Your opinion of the Nissan Juke NISMO will vary greatly depending on what you expect it to do. First things first: this is not, we repeat not, a super-tuned version of Nissan’s compact crossover. If that’s what you’re expecting, it will be a disappointment.
|1. A retuned turbocharged 1.6L 4-cylinder engine now makes 197 hp and 184 lb-ft of torque.
2. Transmission options include a six-speed manual or CVT, with AWD only available with the later.
3. Other upgrades include a sport-tuned suspension, 18-inch wheels, a body kit, sports seats and a selection of interior trim upgrades.
4. Gas mileage is unchanged at 25 mpg in the city, 30 on the highway and 27 combined.
5. The Juke NISMO is only available in white, black or silver.
But wait, don’t click away yet because the NISMO-tuned version is arguably the best Juke you can buy.
A Body That’s Impossible to Miss
As if its off-beat looks don’t get enough attention, the company is offering an even wilder package courtesy of its NISMO tuning arm. Funky design cues like the car’s split headlights and hourglass shape stand out as usual, but with more pronounced features.
Changes include red mirror caps, special 18-inch wheels, red pin stripes and an extensive aero kit that improves downforce by 37 percent — or so Nissan claims. You’ll never notice the difference.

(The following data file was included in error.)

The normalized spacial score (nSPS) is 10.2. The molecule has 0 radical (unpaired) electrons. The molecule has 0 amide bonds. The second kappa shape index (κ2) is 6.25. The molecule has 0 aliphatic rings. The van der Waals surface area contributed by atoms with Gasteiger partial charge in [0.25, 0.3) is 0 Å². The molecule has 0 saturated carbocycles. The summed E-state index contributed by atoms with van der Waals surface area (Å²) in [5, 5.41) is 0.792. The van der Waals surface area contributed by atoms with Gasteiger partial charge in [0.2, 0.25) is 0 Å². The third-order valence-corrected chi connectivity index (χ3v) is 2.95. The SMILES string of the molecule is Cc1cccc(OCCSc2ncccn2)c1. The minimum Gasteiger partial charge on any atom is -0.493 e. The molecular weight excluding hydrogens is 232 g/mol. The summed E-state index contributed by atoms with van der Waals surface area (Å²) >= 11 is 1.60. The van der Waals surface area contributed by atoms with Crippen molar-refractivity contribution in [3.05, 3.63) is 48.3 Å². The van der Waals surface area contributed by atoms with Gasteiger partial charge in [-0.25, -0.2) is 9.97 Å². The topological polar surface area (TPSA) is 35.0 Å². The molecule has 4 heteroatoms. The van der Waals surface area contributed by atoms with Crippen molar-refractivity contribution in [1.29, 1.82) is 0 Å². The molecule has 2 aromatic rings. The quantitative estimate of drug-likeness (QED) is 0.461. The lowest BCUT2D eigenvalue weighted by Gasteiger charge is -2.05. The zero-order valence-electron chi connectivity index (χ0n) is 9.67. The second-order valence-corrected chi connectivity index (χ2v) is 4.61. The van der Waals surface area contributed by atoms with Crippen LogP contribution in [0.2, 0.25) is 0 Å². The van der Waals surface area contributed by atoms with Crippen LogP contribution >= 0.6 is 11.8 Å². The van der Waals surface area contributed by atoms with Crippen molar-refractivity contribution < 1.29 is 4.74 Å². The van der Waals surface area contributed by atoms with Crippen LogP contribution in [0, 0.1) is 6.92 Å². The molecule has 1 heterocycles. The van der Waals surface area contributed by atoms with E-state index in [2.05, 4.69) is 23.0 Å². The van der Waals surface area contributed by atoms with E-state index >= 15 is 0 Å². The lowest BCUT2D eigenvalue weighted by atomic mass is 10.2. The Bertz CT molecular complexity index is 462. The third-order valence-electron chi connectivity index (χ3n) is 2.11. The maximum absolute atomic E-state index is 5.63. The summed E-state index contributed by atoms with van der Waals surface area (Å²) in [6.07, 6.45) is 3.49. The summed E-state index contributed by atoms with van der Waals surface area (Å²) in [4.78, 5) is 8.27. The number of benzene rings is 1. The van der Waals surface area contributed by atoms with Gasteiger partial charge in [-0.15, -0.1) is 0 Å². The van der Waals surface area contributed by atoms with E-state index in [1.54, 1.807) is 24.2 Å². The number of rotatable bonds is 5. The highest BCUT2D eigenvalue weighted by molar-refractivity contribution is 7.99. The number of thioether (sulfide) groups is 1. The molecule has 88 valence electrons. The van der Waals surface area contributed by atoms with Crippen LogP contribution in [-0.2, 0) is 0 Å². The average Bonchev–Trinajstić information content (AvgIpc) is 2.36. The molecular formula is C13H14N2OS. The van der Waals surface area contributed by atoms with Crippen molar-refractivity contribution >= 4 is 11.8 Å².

The alleged extra earthward push comes from a front spoiler, rear diffuser, side skirts and a big back wing. Some people might be put off by the kit, but they hardly match the Juke’s target audience.
Most buyers will probably find that the new bits compliment the car’s looks, even if the downforce enhancements boil down to meaningless marketing material.
People who’ve spent time around other Jukes might also notice that this one is a little vertically challenged. Credit NISMO again.
A stiffer and lower suspension brings this car slightly closer to ground level. The change is minimal enough that Nissan doesn’t even specify a number and the ground-hugging look is certainly more as a result of the aforementioned aero package.
Cabin Makeover a Real Home Run
Going crazy with an interior makeover can be risky. Nissan dove head first into the loony bin with the interior and the result is splendid.
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The front bucket seats are ridiculously well bolstered, yet soft and comfortable. They get faux suede inserts for added style and grip, as does the steering wheel.
The side bolsters are hugely exaggerated, though made of rather soft material, meaning it’s hard not to wonder how they will look after a few years of use.
Most of the cabin is draped in black, but red stitching and embroidered NISMO lettering keep the car far from feeling monotone. At the first glance, it looks like Nissan went overboard with materials generally reserved for more expensive vehicles — not so. After a few minutes of poking and prodding from the driver’s seat, you’ll pick up on exactly where the corners were cut.
The headliner feels of cheap felt, but without the softness usually associated with that sort of pressed, matte cloth. Similarly, the rear seats have the same matte look as the front buckets, but they’re made of a different cloth material that doesn’t feel as nice. Interior panels and the dashboard are also mostly made of hard plastic.
Don’t let that dissuade you. This is a Juke, remember? Besides, the NISMO version’s starting price is actually a little lower than the top-end “SL” trim and in many ways it ends up being the truest expression of Nissan’s goal with this car: to built an entertaining and affordable compact crossover.